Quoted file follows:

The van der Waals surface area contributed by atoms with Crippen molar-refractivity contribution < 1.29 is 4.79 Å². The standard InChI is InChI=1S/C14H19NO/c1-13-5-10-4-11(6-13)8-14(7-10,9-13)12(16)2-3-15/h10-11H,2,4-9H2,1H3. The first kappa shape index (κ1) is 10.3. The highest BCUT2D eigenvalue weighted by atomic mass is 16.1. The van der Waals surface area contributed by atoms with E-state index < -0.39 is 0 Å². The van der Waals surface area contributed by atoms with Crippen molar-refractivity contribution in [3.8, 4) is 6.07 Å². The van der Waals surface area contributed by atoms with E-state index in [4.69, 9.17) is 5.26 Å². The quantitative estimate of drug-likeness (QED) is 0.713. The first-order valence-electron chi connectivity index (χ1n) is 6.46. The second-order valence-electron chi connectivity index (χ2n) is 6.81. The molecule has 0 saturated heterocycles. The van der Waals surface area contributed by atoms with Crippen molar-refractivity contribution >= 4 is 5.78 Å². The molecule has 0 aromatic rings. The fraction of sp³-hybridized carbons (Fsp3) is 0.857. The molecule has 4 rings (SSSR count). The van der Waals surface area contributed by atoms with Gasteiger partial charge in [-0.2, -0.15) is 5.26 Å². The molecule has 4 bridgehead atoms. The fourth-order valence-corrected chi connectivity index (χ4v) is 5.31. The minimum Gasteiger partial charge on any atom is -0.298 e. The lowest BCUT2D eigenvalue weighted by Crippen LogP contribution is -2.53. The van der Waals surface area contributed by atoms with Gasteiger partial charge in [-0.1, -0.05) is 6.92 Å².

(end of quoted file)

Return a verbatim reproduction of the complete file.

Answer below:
The van der Waals surface area contributed by atoms with Crippen molar-refractivity contribution < 1.29 is 4.79 Å². The standard InChI is InChI=1S/C14H19NO/c1-13-5-10-4-11(6-13)8-14(7-10,9-13)12(16)2-3-15/h10-11H,2,4-9H2,1H3. The first kappa shape index (κ1) is 10.3. The highest BCUT2D eigenvalue weighted by atomic mass is 16.1. The van der Waals surface area contributed by atoms with E-state index < -0.39 is 0 Å². The van der Waals surface area contributed by atoms with Crippen molar-refractivity contribution in [3.8, 4) is 6.07 Å². The van der Waals surface area contributed by atoms with E-state index in [4.69, 9.17) is 5.26 Å². The quantitative estimate of drug-likeness (QED) is 0.713. The first-order valence-electron chi connectivity index (χ1n) is 6.46. The second-order valence-electron chi connectivity index (χ2n) is 6.81. The molecule has 0 saturated heterocycles. The van der Waals surface area contributed by atoms with Crippen molar-refractivity contribution >= 4 is 5.78 Å². The molecule has 0 aromatic rings. The fraction of sp³-hybridized carbons (Fsp3) is 0.857. The molecule has 4 rings (SSSR count). The van der Waals surface area contributed by atoms with Gasteiger partial charge in [-0.2, -0.15) is 5.26 Å². The molecule has 4 bridgehead atoms. The fourth-order valence-corrected chi connectivity index (χ4v) is 5.31. The minimum Gasteiger partial charge on any atom is -0.298 e. The lowest BCUT2D eigenvalue weighted by Crippen LogP contribution is -2.53. The van der Waals surface area contributed by atoms with Gasteiger partial charge in [-0.1, -0.05) is 6.92 Å².